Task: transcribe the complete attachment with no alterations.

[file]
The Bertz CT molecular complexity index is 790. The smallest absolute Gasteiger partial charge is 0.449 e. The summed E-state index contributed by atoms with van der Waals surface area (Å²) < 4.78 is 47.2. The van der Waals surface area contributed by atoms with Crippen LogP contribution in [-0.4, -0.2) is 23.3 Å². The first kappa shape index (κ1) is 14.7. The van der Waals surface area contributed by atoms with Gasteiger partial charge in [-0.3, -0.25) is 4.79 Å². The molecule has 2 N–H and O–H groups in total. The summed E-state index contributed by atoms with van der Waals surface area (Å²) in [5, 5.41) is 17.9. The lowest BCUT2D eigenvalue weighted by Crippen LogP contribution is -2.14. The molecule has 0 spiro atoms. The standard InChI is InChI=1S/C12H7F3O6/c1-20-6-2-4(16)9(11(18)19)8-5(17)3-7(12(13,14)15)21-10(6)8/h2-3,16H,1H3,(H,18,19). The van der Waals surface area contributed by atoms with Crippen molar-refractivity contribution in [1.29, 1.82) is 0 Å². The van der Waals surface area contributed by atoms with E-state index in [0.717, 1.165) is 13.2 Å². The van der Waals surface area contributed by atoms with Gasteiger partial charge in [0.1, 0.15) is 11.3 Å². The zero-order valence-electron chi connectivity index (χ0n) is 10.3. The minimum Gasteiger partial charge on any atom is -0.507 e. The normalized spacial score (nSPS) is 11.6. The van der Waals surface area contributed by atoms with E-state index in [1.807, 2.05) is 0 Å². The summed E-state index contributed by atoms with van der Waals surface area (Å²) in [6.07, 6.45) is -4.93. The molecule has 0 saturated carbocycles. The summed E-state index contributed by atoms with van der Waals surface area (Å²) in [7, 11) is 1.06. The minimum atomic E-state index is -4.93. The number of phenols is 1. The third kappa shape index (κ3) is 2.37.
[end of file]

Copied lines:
The Bertz CT molecular complexity index is 790. The smallest absolute Gasteiger partial charge is 0.449 e. The summed E-state index contributed by atoms with van der Waals surface area (Å²) < 4.78 is 47.2. The van der Waals surface area contributed by atoms with Crippen LogP contribution in [-0.4, -0.2) is 23.3 Å². The first kappa shape index (κ1) is 14.7. The van der Waals surface area contributed by atoms with Gasteiger partial charge in [-0.3, -0.25) is 4.79 Å². The molecule has 2 N–H and O–H groups in total. The summed E-state index contributed by atoms with van der Waals surface area (Å²) in [5, 5.41) is 17.9. The lowest BCUT2D eigenvalue weighted by Crippen LogP contribution is -2.14. The molecule has 0 spiro atoms. The standard InChI is InChI=1S/C12H7F3O6/c1-20-6-2-4(16)9(11(18)19)8-5(17)3-7(12(13,14)15)21-10(6)8/h2-3,16H,1H3,(H,18,19). The van der Waals surface area contributed by atoms with Crippen molar-refractivity contribution in [1.29, 1.82) is 0 Å². The van der Waals surface area contributed by atoms with E-state index in [0.717, 1.165) is 13.2 Å². The van der Waals surface area contributed by atoms with Gasteiger partial charge in [0.1, 0.15) is 11.3 Å². The zero-order valence-electron chi connectivity index (χ0n) is 10.3. The minimum Gasteiger partial charge on any atom is -0.507 e. The normalized spacial score (nSPS) is 11.6. The van der Waals surface area contributed by atoms with E-state index in [1.807, 2.05) is 0 Å². The summed E-state index contributed by atoms with van der Waals surface area (Å²) in [6.07, 6.45) is -4.93. The molecule has 0 saturated carbocycles. The summed E-state index contributed by atoms with van der Waals surface area (Å²) in [7, 11) is 1.06. The minimum atomic E-state index is -4.93. The number of phenols is 1. The third kappa shape index (κ3) is 2.37.